In fact, the Biblical tradition is a testimony of the story of how God used the remnant of Israel in sending us His only Begotten Son, Jesus Christ for the salvation of the world. Jesus came from one of the families of the remnant people of Israel. These are the poor, the forgotten of the society, who had been waiting with patience and endurance, looking forward for the coming of Messiah in Israel. This remnant of God, few as they were, were trampled upon, and discriminated against by majority of the people of the Old Testament Israel.

In other words, God does not work with crowd but rather with a chosen group or individuals in accomplishing his universal mission of salvation of all nations and peoples of the earth. These people or individuals, God uses for his universal mission for the nations, are often from the margin or forgotten of the society.

Again, God does not discriminate against any nation, group or individual. Rather in the particularity is the universality of God’s salvific work for humanity. Therefore, any authority on earth that uses its particularity as a means of subjugating other groups is working against the divine plan of salvation of all peoples in God through Jesus Christ.

All this implies how unfortunate it is, that in Nigeria today (and many other African countries), those in the corridors of power are using their particularity as a means of subjugating other ethnic-groups in the country. It also puts into question, why we as a nation, accepted without questioning, the colonial imposed political structure and arrangement, built on principles of the triumph of individualism over the collective aspiration of other ethnic, cultural and religious groups that make up the entity called Nigeria.

We accepted in Nigeria without questioning, the lordship of particularity of one domineering ethnic-group over and above the collective aspirations of other ethnic groups in the country. It is like adopting a structure of governance that favors particularity at the expense of universality. The challenge in Nigeria therefore, is how to achieve and arrive at equilibrium on the dialectics between particularity and universality in political structure and governance. This, we as a nation have not been able to achieve since attaining political independence in 1960.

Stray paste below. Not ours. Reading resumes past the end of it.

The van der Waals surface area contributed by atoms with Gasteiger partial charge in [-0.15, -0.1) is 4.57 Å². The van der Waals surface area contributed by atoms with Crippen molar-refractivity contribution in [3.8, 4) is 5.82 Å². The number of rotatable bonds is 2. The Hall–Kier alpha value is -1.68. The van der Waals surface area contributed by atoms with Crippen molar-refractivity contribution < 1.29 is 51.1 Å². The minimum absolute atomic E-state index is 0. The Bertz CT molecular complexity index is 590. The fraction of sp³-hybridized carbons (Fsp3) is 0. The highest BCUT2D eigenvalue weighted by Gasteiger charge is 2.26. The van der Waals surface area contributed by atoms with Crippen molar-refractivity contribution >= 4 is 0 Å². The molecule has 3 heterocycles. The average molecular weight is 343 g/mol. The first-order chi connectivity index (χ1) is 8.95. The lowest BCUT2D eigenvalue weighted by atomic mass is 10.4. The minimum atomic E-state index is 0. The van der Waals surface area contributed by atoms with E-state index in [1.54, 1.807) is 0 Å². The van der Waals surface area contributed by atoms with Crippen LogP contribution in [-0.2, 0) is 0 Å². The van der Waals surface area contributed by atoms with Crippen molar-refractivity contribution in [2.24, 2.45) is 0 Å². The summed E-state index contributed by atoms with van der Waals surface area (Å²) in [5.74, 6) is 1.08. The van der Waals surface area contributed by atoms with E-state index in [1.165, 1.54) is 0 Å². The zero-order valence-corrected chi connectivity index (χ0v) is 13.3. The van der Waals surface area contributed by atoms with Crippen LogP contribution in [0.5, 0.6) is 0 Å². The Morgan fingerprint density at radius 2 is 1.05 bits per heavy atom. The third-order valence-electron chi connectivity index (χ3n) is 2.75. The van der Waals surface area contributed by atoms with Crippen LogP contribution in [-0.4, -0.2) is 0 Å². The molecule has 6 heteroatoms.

We adopted Western liberal democracy in Nigeria without questions! In Nigeria we opted without questions, the kind of political theory and system that developed in Europe during the Enlightenment, which sees the state as a collection of individuals, who have their inalienable rights, but who, in pursuit of their own self-interest, come together to set up structures of common living, spelt out in a contract. They insist on the dignity and rights of every individual. This principle, however, promotes healthy social contract of individuals, but on the contrary, it ignores natural communities like families, kin groups, indigenous ethnic-groups and populations.

So, we cannot base construction of a nation state in Nigeria (and indeed in Africa in general), on this theory of individualism and liberal democracy. The basis of community in African culture and tradition is in relatedness. Every human being has the experience of being in relationship with others for his/her origin, life, culture, religion and celebration. Relationship is found in such qualities as a respect for the traditions of one’s own and others’ cultures, recognition of one’s shared humanity; and an understanding of, and even empathy for the meaning others impart to their beliefs, values and needs.